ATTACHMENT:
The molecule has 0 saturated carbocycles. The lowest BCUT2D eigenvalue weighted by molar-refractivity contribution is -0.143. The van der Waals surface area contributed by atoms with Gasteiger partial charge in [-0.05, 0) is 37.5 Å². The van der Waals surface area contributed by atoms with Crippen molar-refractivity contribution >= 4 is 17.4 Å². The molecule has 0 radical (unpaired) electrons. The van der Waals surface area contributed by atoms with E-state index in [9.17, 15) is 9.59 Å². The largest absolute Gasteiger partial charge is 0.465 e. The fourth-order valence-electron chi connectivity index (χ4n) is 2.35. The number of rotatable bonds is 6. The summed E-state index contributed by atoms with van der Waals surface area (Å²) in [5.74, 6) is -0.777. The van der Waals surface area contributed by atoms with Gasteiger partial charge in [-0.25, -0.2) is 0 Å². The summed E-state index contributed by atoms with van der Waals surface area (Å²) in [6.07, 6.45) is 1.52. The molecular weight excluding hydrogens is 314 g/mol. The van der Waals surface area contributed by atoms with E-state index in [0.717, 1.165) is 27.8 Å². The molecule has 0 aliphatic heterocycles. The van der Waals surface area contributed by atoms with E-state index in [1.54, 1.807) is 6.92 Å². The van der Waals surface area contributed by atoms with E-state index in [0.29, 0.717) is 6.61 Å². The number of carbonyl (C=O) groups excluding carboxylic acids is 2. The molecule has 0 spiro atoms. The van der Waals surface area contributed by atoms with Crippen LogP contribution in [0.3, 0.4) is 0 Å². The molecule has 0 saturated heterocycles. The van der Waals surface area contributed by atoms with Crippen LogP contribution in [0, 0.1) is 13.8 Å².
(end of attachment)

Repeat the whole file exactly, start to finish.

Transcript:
The molecule has 0 saturated carbocycles. The lowest BCUT2D eigenvalue weighted by molar-refractivity contribution is -0.143. The van der Waals surface area contributed by atoms with Gasteiger partial charge in [-0.05, 0) is 37.5 Å². The van der Waals surface area contributed by atoms with Crippen molar-refractivity contribution >= 4 is 17.4 Å². The molecule has 0 radical (unpaired) electrons. The van der Waals surface area contributed by atoms with E-state index in [9.17, 15) is 9.59 Å². The largest absolute Gasteiger partial charge is 0.465 e. The fourth-order valence-electron chi connectivity index (χ4n) is 2.35. The number of rotatable bonds is 6. The summed E-state index contributed by atoms with van der Waals surface area (Å²) in [5.74, 6) is -0.777. The van der Waals surface area contributed by atoms with Gasteiger partial charge in [-0.25, -0.2) is 0 Å². The summed E-state index contributed by atoms with van der Waals surface area (Å²) in [6.07, 6.45) is 1.52. The molecular weight excluding hydrogens is 314 g/mol. The van der Waals surface area contributed by atoms with E-state index in [0.717, 1.165) is 27.8 Å². The molecule has 0 aliphatic heterocycles. The van der Waals surface area contributed by atoms with E-state index in [1.54, 1.807) is 6.92 Å². The van der Waals surface area contributed by atoms with E-state index in [0.29, 0.717) is 6.61 Å². The number of carbonyl (C=O) groups excluding carboxylic acids is 2. The molecule has 0 spiro atoms. The van der Waals surface area contributed by atoms with Crippen LogP contribution in [0.3, 0.4) is 0 Å². The molecule has 0 saturated heterocycles. The van der Waals surface area contributed by atoms with Crippen LogP contribution in [0, 0.1) is 13.8 Å².